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Questor: This unloved electric car engineering firm has real potential

EV
EV

Fund management legend Sir John Templeton once said: “People are always asking me where the outlook is good …. But that’s the wrong question. The right question is ‘where is the outlook most miserable?’”

Management teams may not thank writers and analysts for saying that the outlook is “miserable” at the companies they are running, but Sir John was really trying to focus on the issue of valuation, because when sentiment is depressed that is when there may be bargains to be had. This takes us to relative market newcomer Dowlais (DWL).

Until artificial intelligence (AI) took up the running, there were few as powerful – or hyped – stock narratives as the switch to electric vehicles (EVs) from the internal combustion engine (ICE).

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Tesla (TSLA:NDQ) led the charge, spearheading a whole new industry thanks to its charismatic and voluble leader, a first-mover advantage, carbon tax credits and – aided by the equity market – plenty of cash to burn.

But even Tesla’s shares are now down by more than half from their high, as the company’s peak stock market valuation of $1.2 trillion (£947bn) proved hard to sustain in a mass-market automotive industry where profit margins are generally single-digit and competition is fierce.

A further complication is a slowdown in demand for EVs, as the buying public baulks at a combination of the initial purchase price and the cost of insurance and availability of spare parts, while worrying at the same time about mileage ranges and the ease (or otherwise) of finding a charging point when it is needed.

This slowdown is taking its toll on a range of EV industry players and especially their share prices. Fisker filed for bankruptcy protection in the USA just last week, and it joined Lordstown Motors and Proterra as it did so.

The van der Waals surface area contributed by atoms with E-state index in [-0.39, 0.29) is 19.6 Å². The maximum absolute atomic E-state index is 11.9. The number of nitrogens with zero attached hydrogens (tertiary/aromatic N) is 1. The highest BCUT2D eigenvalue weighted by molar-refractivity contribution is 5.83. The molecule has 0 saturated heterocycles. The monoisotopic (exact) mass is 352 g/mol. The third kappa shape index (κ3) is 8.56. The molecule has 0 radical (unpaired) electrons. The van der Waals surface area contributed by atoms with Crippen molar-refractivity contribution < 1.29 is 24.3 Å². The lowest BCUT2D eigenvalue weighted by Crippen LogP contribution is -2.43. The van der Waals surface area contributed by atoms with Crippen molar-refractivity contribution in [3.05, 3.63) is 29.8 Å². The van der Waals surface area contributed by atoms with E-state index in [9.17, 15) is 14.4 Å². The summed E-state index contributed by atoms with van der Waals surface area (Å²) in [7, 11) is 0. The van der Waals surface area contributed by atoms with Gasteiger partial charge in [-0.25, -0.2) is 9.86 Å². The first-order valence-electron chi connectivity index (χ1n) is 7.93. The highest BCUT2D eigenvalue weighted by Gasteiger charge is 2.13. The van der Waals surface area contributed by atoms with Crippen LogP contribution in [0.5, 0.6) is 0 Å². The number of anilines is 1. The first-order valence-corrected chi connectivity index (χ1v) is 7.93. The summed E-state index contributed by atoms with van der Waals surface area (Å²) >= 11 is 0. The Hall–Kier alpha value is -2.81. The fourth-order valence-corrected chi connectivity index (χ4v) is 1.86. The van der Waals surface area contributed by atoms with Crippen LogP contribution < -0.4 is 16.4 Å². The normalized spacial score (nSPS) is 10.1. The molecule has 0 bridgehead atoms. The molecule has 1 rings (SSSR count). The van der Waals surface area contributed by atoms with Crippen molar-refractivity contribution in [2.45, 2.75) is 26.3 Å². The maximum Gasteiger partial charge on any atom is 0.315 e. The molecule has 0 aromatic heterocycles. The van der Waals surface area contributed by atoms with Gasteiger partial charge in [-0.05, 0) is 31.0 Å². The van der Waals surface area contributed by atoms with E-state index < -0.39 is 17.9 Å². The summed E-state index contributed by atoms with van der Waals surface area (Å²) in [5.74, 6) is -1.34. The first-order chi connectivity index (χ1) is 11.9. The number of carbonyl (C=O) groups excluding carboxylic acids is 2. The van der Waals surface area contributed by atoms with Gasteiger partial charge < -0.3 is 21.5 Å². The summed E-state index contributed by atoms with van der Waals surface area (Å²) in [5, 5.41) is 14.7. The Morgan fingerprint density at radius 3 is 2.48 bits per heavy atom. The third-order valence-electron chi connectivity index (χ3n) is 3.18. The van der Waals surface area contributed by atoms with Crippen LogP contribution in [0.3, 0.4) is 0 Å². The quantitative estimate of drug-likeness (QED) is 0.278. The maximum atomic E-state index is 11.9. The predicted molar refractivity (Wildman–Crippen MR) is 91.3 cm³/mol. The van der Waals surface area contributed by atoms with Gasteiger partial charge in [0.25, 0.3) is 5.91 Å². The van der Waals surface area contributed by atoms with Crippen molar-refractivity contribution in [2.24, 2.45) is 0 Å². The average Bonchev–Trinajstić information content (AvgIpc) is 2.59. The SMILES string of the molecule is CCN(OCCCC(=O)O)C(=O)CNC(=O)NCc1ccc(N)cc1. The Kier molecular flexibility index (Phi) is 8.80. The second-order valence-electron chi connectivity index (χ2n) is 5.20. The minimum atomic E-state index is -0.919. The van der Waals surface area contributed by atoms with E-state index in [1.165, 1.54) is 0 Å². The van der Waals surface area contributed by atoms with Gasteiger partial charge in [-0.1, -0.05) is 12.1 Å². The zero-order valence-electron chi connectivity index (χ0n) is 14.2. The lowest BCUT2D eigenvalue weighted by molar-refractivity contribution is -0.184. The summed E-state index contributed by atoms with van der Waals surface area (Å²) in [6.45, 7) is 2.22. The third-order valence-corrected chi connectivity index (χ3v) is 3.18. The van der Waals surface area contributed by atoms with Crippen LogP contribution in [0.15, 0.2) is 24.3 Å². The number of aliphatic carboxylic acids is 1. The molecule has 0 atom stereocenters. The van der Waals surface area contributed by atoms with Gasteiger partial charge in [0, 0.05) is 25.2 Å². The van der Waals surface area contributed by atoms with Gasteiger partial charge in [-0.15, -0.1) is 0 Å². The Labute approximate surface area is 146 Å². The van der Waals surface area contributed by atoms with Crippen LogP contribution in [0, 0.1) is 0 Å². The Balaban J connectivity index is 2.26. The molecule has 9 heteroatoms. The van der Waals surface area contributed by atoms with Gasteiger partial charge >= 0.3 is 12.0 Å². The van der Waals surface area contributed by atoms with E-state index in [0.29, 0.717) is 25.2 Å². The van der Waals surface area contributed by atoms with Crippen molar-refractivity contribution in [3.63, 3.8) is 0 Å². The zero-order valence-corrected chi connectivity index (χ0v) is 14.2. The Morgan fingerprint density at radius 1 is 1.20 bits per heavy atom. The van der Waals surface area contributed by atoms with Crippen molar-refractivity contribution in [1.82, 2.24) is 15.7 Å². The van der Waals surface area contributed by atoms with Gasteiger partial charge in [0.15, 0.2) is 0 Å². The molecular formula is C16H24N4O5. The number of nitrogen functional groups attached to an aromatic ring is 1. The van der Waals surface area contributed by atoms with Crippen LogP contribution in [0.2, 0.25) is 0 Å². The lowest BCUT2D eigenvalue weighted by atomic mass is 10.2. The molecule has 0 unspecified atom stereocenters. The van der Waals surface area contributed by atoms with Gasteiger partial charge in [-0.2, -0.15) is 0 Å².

Meanwhile, the share prices of other EV makers, such as Nikola (NKLA:NDQ), VinFast Auto (VFS:NDQ), Lucid Motors (LCID:NDQ), Faraday Future (FFIE:NDQ) and Polestar (PSNY:NDQ) have all skidded to a quite alarming degree.

As such, investors’ perception of the EV industry now seems to be tinged with scepticism, if not downright pessimism and the UK-listed Dowlais is not proving immune.

Spun out of FTSE 100 index constituent GKN (GKN) in April 2023, Dowlais has three operating units – Automotive, Power Metallurgy and a start-up hydrogen energy start-up business. Dowlais is a world leader in global drives for cars, both ICE and EV, through its powertrain and drive expertise.

Shareholders in GKN got one Dowlais share for every GKN share that they held at the time of the demerger and it has been a very bumpy journey ever since, in that Dowlais’ share price has pretty much halved.

The full-year results for 2023, published in March, were solid on an underlying basis but the headline-grabbing number turned out to be a £450m write-down on the value of the Powder Metallurgy operation that drove the firm into the red.

May’s trading update for the first four months of 2024 offered little succour, as the chief executive offer Liam Butterworth revealed a 1.9pc year-on-year drop in revenues.

Weakness in the ePowertrain business, which is driven by demand for EVs, more than offset strength in driveline (for ICE light vehicles) and powder metallurgy.

As a result, Mr Butterworth suggests that full-year revenues in 2024 would come in slightly below those of 2023, on a constant currency basis, an admission which drowned out the good news about how Dowlais had generated improved operating margins during the early stages of the year, thanks to ongoing efficiency programmes.

We therefore have an industry where perception has changed markedly for the worse and a share price that has gone from the top left of the screen to the bottom right.

It must be noted that the balance sheet is not pristine, with net liabilities of £1.5bn, adjusting for debt, cash, leases and pensions and from an operational perspective there remains the further risk that automakers develop and produce eDrives for the EVs in-house, rather than get Dowlais to do it for them.

Shares in the FTSE 250 index constituent are therefore not really suitable for widows and orphans.

Yet there is clear potential here, thanks to the company’s competitive position and target market, and also downside protection thanks to the share price swoon, which leaves the shares offering a yield of around 6pc and trading on a very modest multiple of earnings and cash flow on an underlying basis.

A lot of bad news seems to be in the price and although near-term trading could be tough, this looks like a quality engineering business and one that could attract a bidder if the share price languishes for too long.

Questor says: Dive in for Dowlais (Buy)

Ticker: DWL

Share price at close: 74p


Read the latest Questor column on telegraph.co.uk every Sunday, Monday, Tuesday, Wednesday and Thursday from 8pm

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